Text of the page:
5 years survival after lung cancer treatment remains low
By Bobby Ramakant, CNS
July 27, 2013
The author writes for Citizen News Service - CNS, manages the Global Stop-TB eForum, and is supported by the Lilly MDR TB Partnership to provide on-site coverage from the 4th Union Asia Pacific Region Conference on Lung Health in Hanoi, Viet Nam. Email: firstname.lastname@example.org, website: www.citizen-news.org
Lung cancer is lurking around along with known risk factors such as tobacco smoke. Although with recent advancements in medical science 5 years survival rate for other forms of cancer has increased considerably yet the same remains as low as 14% for lung cancer patients since past two decades. Professor (Dr) Rajendra Prasad, Director of Vallabhbhai Patel Chest Institute (VPCI) was speaking to Citizen News Service - CNS before a lung cancer update in Delhi.
Lung cancer has reached epidemic proportions. It is the leading cause of cancer death in developing countries and is rising alarmingly in developing countries. 5 year survival rate for lung cancer has improved only marginally from 5% in the late 1950s to 14% by 1994. This is in contrast to the 5 years survival of 52% for other forms of cancers.
Professor Prasad said that males are more likely to get lung cancer than females in India with ratio: 4.5: 1. Up to 40 years of age small cell type of lung cancer predominates and has less association with smoking. After the age of 40 years squamous cell type of lung cancer is commonest in smokers and adeno-carcinoma in non-smokers.
In India, 40% of lung cancer patients are less than 50 years of age and 11% are less than 40 years. In younger age group lung cancer is commonly misdiagnosed as tuberculosis. Nonsmall cell lung cancer constitutes 75-80% of lung cancers. More than 70% of them are in stages III and IV when diagnosed making curative surgery difficult. The 5 year survival is only 14% and it has not changed dramatically in last two decades. Small cell lung carcioma which constitutes 20% is in the extensive stage when diagnosed in 70% of patients.
Tobacco smoking is the single largest risk factor for lung cancer in both males and females. History of passive tobacco smoking exposure is found in 3% cases. Thus 90% of all cases result from tobacco exposure. Smoking of bidi and hookah as well as cigarettes had similar lung cancer risks. Environmental tobacco smoke is a known lung carcinogen. Occupational exposure to chemicals such as asbestos, arsenic, chromium, among others, has been shown to cause lung cancer. Some dietary factors such as b-carotine and retinoids may be protective against lung cancer. The symptoms like fever, cough, expectoration, hemoptysis, fever, weight loss and anorexia are common to both tuberculosis (TB) and lung cancer and in India since TB is rampant it is not uncommon to find a lung cancer being treated a TB initially. But age of the patient, smoking history, mediastinal symptoms like hoarseness of voice, SVC obsctruction and dysphagia etc will favour lung cancer, said Professor (Dr) Rajendra Prasad. Physical eamination should look for signs of collapse or mass clubbing, metastatic and non-metastatic complications of lung cancer.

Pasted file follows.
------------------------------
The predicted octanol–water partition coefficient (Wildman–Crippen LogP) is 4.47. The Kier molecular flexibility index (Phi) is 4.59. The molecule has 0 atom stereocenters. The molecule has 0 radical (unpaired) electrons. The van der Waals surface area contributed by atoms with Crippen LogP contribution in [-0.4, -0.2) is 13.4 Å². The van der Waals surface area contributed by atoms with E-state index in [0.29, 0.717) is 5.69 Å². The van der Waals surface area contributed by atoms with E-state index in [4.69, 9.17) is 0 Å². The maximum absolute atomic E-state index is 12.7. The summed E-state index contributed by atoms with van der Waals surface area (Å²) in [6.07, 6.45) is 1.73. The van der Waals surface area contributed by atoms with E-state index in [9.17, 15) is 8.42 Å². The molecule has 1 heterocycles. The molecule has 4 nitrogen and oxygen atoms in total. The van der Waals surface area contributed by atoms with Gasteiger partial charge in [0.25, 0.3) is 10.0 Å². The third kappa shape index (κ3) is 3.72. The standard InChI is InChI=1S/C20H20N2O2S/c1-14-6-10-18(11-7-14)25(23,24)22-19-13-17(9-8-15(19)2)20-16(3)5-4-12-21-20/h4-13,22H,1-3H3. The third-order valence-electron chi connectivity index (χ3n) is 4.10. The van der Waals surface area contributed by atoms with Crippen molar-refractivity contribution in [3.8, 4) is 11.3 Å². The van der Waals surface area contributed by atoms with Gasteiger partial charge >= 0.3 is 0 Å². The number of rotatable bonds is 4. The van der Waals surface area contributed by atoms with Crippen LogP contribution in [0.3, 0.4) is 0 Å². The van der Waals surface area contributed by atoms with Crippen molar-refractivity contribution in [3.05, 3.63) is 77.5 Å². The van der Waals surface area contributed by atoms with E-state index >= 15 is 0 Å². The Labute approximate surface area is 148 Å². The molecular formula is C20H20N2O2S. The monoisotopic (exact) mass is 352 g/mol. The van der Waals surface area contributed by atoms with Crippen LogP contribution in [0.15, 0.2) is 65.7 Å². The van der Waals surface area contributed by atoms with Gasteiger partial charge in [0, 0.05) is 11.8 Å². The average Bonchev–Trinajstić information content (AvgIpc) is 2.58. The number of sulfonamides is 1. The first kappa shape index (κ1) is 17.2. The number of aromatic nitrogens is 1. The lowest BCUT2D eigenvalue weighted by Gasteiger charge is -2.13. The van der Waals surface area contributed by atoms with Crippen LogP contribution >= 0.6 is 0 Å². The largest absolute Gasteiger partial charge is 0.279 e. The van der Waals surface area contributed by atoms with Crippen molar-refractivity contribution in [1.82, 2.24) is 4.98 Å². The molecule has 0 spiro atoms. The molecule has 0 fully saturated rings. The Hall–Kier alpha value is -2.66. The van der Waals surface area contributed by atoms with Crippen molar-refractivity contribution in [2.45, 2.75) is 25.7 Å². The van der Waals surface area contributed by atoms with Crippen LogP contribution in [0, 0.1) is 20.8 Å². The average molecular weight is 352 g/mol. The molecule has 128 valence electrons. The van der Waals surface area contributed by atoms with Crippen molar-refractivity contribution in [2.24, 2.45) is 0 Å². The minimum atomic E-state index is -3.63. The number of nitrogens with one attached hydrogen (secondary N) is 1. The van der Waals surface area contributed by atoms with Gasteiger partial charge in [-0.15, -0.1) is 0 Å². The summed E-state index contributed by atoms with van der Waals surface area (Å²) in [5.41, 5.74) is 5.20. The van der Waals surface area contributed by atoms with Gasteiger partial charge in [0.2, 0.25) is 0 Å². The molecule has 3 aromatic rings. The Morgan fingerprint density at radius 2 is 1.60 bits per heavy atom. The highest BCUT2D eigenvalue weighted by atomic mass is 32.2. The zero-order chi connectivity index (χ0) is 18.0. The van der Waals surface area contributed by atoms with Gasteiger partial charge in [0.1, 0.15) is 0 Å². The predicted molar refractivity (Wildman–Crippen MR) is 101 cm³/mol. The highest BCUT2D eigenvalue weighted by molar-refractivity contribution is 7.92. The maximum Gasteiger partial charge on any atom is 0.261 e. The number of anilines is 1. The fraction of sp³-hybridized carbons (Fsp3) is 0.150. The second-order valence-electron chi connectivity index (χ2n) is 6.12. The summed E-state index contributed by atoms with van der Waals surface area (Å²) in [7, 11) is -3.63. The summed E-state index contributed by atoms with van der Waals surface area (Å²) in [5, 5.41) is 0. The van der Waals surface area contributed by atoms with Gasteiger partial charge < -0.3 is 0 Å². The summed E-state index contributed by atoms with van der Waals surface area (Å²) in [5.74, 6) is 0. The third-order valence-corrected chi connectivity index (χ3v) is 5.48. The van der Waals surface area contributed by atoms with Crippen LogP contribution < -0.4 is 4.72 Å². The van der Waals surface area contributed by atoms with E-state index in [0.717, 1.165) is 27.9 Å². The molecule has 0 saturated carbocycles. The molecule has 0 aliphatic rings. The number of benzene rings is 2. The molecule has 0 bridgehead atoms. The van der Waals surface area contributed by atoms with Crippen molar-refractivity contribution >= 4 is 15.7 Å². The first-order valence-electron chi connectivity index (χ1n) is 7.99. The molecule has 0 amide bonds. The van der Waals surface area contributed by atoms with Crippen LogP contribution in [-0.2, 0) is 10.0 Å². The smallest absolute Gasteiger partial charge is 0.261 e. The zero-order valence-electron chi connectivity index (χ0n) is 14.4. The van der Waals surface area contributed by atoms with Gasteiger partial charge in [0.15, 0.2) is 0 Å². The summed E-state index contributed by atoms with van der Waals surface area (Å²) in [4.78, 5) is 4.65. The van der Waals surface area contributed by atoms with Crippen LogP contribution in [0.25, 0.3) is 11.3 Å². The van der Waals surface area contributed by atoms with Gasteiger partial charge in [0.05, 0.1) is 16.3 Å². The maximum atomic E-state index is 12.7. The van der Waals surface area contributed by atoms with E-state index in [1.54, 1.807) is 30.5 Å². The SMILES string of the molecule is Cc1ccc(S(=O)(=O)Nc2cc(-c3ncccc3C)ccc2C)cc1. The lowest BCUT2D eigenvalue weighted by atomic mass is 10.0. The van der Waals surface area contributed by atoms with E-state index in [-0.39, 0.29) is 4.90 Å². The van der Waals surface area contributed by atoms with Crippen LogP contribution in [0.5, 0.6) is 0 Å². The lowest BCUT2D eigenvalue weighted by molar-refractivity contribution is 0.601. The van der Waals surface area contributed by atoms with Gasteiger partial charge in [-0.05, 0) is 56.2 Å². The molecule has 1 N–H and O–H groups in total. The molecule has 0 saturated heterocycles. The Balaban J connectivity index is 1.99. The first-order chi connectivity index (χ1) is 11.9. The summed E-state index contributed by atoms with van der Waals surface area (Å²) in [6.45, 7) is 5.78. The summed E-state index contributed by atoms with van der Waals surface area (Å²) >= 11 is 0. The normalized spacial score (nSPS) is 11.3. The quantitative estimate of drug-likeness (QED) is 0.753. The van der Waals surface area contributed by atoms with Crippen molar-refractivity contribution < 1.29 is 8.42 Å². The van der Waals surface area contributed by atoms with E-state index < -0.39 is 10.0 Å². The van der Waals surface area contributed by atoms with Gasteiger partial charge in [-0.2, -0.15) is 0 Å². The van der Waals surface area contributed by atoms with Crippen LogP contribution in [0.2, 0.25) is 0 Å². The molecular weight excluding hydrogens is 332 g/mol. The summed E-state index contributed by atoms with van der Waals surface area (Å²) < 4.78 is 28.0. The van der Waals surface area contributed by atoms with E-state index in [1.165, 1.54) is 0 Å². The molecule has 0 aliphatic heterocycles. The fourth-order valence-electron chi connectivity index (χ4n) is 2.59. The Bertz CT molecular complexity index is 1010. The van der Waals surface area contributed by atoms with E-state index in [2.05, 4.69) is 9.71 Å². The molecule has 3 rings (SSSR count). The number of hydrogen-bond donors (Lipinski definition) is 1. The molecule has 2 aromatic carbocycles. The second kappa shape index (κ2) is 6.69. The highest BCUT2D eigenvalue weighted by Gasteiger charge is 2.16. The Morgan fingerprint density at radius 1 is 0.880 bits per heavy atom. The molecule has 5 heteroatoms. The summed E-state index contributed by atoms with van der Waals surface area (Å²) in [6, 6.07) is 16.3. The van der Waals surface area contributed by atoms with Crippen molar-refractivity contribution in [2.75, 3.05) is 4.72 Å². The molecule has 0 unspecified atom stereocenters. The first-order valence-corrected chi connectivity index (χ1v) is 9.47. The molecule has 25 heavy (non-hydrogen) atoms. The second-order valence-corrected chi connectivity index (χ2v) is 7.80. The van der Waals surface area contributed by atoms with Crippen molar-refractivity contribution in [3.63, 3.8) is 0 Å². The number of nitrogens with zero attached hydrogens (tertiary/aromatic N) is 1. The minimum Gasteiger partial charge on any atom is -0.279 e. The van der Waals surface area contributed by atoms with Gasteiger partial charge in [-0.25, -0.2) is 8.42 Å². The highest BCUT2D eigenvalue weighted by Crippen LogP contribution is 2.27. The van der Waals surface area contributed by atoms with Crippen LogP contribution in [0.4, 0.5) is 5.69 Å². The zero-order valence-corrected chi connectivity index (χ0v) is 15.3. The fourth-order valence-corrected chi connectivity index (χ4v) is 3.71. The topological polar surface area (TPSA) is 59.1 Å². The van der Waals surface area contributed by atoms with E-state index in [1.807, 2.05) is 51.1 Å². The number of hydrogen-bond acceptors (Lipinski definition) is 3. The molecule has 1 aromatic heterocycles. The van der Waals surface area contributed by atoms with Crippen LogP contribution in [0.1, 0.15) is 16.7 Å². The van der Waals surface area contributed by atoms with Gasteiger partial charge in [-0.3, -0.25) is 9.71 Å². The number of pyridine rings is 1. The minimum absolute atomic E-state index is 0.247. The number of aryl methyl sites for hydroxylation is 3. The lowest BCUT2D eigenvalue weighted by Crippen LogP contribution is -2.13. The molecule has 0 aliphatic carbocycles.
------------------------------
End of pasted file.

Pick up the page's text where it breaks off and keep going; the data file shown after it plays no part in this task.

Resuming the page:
Countries such as India where tobacco smoking, the biggest risk factor for lung cancer, is alarmingly high, and implementation of comprehensive tobacco control measures weak, must listen to this alarm. Protecting people from risk factors such as tobacco use which increases their risk for life-threaatening ailments is a responsibility of the state. (CNS)
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Posted on: July 27, 2013 08:19 PM IST